September 8, 2017 / 5:09 PM / 10 months ago

U.S. oil drillers cut rigs for 3rd week in four as recovery stalls -Baker Hughes

    Sept 8 (Reuters) - U.S. energy firms cut oil rigs for a
third time in the past four weeks as a 14-month drilling
recovery stalls with energy firms reducing spending plans in
response to recent crude price declines.
    Drillers cut three oil rigs in the week to Sept. 8, bringing
the total count down to 756, the least since June, General
Electric Co's        Baker Hughes energy services firm said in
its closely followed report on Friday. RIG-OL-USA-BHI
    That compares with 414 active oil rigs during the same week
a year ago. 
    Drillers cut seven rigs in August, the first monthly
reduction since May 2016. 
    The rig count is an early indicator of future output.
    The declining rig count comes amid a hive of tropical
storms, including Hurricane Harvey that hit in late August,
curtailing oil drilling activity in the U.S. Gulf and in Texas'
Eagle Ford shale plays.              
    The recovery in U.S. demand as Gulf Coast refineries restart
after Harvey supported U.S. crude prices        this week, which
were trading up 1.7 percent on the week at just above $48 per
    Crude prices were up about 2 percent so far this month after
declining in five of the past six months, including a near 6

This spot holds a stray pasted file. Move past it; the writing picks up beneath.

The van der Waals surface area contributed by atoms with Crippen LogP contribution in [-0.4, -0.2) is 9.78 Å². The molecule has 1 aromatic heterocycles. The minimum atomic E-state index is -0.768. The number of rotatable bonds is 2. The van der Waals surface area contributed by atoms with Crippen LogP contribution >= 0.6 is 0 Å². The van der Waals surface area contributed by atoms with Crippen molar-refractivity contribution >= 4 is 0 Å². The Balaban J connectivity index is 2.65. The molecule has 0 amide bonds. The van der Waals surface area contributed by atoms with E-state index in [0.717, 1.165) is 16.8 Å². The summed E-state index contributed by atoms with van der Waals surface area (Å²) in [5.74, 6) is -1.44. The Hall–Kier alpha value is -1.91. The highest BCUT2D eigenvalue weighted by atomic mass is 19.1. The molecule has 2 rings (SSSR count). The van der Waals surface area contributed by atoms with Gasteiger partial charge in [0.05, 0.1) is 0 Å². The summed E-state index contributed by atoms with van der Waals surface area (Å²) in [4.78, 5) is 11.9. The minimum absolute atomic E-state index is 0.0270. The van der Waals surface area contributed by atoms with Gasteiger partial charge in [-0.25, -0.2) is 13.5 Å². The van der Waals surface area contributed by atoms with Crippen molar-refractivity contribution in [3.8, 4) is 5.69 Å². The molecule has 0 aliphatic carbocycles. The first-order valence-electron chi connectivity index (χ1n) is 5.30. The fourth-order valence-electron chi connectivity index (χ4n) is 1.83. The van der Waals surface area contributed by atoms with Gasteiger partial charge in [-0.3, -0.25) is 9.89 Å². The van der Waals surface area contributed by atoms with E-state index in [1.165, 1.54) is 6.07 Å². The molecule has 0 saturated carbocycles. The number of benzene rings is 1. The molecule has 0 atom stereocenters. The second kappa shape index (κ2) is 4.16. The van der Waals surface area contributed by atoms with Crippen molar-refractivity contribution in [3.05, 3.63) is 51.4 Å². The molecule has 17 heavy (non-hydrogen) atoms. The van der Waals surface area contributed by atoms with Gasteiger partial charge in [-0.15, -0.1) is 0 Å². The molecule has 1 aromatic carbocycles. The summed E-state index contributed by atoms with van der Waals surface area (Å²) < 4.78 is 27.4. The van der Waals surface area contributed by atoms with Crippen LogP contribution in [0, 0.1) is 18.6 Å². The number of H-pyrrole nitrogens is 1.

percent drop in August.
    U.S. production is expected to rise to 9.4 million barrels
per day (bpd) in 2017 and a record 9.9 million bpd in 2018 from
8.9 million bpd in 2016, according to federal energy
    Those output gains have pressured crude prices lower in
recent months, prompting several exploration and production
(E&P) companies to reduce spending plans for this year,
including Bill Barrett Corp        .            
    Those companies and others had mapped out ambitious spending
programs for 2017 when they expected U.S. oil prices to be
higher than the $48 per barrel range where they are currently
    Despite recently announced spending cuts, the E&Ps, however,
still plan to spend much more this year than last year.
    Analysts at U.S. financial services firm Cowen & Co said in
a note this week that its capital expenditure tracking showed
the 64 E&Ps it tracks planned to increase spending by an average
of 49 percent in 2017 from 2016.
    That expected 2017 spending increase followed an estimated
48 percent decline in 2016 and a 34 percent decline in 2015,
Cowen said.
    Analysts at Simmons & Co, energy specialists at U.S.
investment bank Piper Jaffray, forecast the total oil and gas
rig count would rise to an average of 863 in 2017, 932 in 2018
and 1,078 in 2019. Most wells produce both oil and gas.
    That compares with 855 so far in 2017, 509 in 2016 and 978
in 2015.

 (Reporting by Scott DiSavino; Editing by Marguerita Choy)
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